Business briefs

Briefs and news of note.

Published June 21, 2006

Home, apartment building has upturn

Construction of new homes and apartments, after posting three straight months of declines, increased in May, helped by good weather. The Commerce Department reported that builders started construction at a seasonally adjusted annual rate of 1.957-million units last month, an increase of 5 percent from the April pace. The better-than-expected increase came after declines of 5.5 percent in April, 7.5 percent in March and 5.9 percent in February.

CEO: Tribune stock buyback will happen

Tribune Co. is proceeding with its $2-billion stock buyback plan despite opposition from the Chandler family and expects to complete it next week, CEO Dennis FitzSimons said Tuesday. Speaking at a newspaper industry conference, FitzSimons stood firm in the media company's showdown with the Chandlers, its second-largest shareholder group, which criticized the repurchase initiative last week. "The tender offer is on track," he said.

Doctors' class-action lawsuit dismissed

A federal judge dismissed remaining claims against two managed health care companies that were sued by a class of more than 600,000 doctors who said the insurers routinely denied or underpaid claims. A U.S. District Judge decided Monday that there was not sufficient evidence to support claims against two remaining defendants in the long-running case, UnitedHealth Group Inc. and Coventry Health Care Inc. The companies were two of 10 managed care companies sued by the doctors in 1999. The others settled for an estimated $646-million.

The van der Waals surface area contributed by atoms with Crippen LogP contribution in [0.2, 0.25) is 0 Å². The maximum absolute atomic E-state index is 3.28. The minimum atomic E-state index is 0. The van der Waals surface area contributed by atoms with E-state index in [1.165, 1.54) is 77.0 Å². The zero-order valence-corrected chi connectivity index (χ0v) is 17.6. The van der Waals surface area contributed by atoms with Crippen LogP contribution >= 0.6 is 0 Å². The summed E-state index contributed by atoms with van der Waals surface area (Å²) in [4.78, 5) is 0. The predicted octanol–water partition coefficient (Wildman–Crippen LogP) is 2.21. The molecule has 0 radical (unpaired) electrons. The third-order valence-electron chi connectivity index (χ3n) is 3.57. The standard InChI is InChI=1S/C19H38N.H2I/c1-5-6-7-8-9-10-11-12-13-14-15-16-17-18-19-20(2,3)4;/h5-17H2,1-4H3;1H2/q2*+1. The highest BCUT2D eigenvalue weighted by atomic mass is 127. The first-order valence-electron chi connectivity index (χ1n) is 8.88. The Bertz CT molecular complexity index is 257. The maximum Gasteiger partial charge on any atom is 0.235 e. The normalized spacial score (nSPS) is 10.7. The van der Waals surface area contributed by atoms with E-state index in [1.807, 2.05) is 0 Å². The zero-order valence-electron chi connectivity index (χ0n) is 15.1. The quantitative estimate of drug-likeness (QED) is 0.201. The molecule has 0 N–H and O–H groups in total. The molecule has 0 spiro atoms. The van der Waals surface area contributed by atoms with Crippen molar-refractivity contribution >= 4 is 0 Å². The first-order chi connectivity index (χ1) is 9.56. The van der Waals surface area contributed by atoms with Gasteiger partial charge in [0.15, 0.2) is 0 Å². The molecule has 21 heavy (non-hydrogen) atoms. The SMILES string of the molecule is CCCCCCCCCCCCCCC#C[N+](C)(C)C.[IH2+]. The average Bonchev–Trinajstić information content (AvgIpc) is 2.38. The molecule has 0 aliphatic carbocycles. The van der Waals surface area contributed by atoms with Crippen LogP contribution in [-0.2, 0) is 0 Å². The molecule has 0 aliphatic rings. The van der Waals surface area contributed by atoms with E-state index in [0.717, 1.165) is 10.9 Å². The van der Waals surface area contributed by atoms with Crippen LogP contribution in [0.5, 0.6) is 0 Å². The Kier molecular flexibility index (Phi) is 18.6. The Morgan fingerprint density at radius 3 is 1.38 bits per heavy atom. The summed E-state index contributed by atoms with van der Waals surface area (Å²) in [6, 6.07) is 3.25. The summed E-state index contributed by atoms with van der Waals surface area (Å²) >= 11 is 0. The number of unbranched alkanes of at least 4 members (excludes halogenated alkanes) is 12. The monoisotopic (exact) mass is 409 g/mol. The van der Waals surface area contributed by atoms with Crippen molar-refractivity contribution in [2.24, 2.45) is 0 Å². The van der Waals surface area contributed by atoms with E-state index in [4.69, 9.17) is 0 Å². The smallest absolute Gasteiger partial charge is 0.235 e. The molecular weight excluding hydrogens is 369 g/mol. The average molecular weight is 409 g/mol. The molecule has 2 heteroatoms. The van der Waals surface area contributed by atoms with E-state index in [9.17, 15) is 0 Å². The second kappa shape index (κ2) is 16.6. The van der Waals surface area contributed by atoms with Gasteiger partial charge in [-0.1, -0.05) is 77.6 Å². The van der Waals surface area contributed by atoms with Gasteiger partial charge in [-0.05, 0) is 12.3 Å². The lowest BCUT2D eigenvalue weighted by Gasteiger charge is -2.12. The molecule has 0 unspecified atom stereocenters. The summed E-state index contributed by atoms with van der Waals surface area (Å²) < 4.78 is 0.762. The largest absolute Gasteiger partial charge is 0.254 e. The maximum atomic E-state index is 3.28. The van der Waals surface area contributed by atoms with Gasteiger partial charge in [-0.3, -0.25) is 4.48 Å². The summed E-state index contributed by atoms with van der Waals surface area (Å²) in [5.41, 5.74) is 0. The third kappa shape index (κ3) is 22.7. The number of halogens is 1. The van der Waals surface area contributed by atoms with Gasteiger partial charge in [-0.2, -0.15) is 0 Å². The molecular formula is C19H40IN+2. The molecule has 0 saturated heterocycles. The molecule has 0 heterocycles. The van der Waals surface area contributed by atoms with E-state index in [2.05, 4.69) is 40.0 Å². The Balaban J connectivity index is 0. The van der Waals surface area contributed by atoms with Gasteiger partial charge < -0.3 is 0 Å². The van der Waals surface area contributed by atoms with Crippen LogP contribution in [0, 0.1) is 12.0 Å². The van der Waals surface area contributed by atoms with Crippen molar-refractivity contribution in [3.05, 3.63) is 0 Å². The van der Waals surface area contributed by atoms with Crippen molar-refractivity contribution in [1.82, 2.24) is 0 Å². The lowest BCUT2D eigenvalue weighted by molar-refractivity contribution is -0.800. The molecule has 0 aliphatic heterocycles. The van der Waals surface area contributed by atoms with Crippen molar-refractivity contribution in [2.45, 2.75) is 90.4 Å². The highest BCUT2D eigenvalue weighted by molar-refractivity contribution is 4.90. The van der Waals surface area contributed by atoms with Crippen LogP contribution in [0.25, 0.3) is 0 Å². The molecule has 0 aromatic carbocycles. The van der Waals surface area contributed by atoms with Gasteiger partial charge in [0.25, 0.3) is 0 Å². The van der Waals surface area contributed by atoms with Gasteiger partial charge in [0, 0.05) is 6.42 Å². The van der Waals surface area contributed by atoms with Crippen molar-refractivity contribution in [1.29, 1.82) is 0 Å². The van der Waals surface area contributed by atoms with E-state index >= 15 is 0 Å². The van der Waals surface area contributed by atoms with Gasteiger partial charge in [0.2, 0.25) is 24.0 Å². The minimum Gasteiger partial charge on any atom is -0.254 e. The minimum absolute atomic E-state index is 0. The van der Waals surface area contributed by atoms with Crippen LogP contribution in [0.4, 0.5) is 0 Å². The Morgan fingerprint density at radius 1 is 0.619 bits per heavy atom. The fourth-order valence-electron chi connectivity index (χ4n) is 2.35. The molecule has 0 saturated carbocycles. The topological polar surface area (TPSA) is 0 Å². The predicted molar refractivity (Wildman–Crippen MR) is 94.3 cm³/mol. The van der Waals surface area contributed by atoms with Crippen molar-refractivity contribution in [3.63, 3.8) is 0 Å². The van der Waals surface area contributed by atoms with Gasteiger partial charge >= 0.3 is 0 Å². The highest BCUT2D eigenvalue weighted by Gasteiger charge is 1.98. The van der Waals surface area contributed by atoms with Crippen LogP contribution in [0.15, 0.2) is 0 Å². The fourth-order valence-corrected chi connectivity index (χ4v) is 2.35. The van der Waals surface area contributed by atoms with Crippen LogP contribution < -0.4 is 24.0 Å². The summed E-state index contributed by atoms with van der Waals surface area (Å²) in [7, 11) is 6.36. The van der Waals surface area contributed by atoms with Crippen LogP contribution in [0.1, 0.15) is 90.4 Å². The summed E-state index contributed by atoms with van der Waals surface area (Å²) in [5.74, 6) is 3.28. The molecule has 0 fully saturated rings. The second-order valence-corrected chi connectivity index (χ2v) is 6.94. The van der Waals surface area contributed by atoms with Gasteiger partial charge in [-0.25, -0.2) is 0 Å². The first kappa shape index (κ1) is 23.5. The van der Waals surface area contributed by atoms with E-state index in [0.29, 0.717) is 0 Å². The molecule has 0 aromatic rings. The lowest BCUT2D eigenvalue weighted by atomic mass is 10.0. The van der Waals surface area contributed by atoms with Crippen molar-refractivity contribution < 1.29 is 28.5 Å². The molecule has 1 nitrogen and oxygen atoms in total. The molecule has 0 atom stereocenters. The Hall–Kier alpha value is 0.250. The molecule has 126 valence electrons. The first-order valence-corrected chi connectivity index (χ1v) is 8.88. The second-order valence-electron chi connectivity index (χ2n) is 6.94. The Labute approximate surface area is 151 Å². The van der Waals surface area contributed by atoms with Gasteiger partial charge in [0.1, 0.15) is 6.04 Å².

Electronic age overtaking Lego

Lego Group, whose iconic plastic building blocks have entertained millions of children for more than 70 years, said Tuesday it will be shedding 1,200 of its worldwide jobs to remold itself in an era when kids prefer playing with electronic gadgets. The Danish company plans to close its U.S. manufacturing plant and lay off 300 in early 2007. About 900 job in Denmark will follow over the next three years.

It'll pay to be popular at Home Depot

"Service with a smile" could take on a whole new meaning under Home Depot's new cash incentive program for store employees. The bonus program offers big bucks to stores and certain sales personnel whose stores score high in the retailer's online customer surveys. Employees could earn an extra $2,000 a month - and $10,000 a quarter.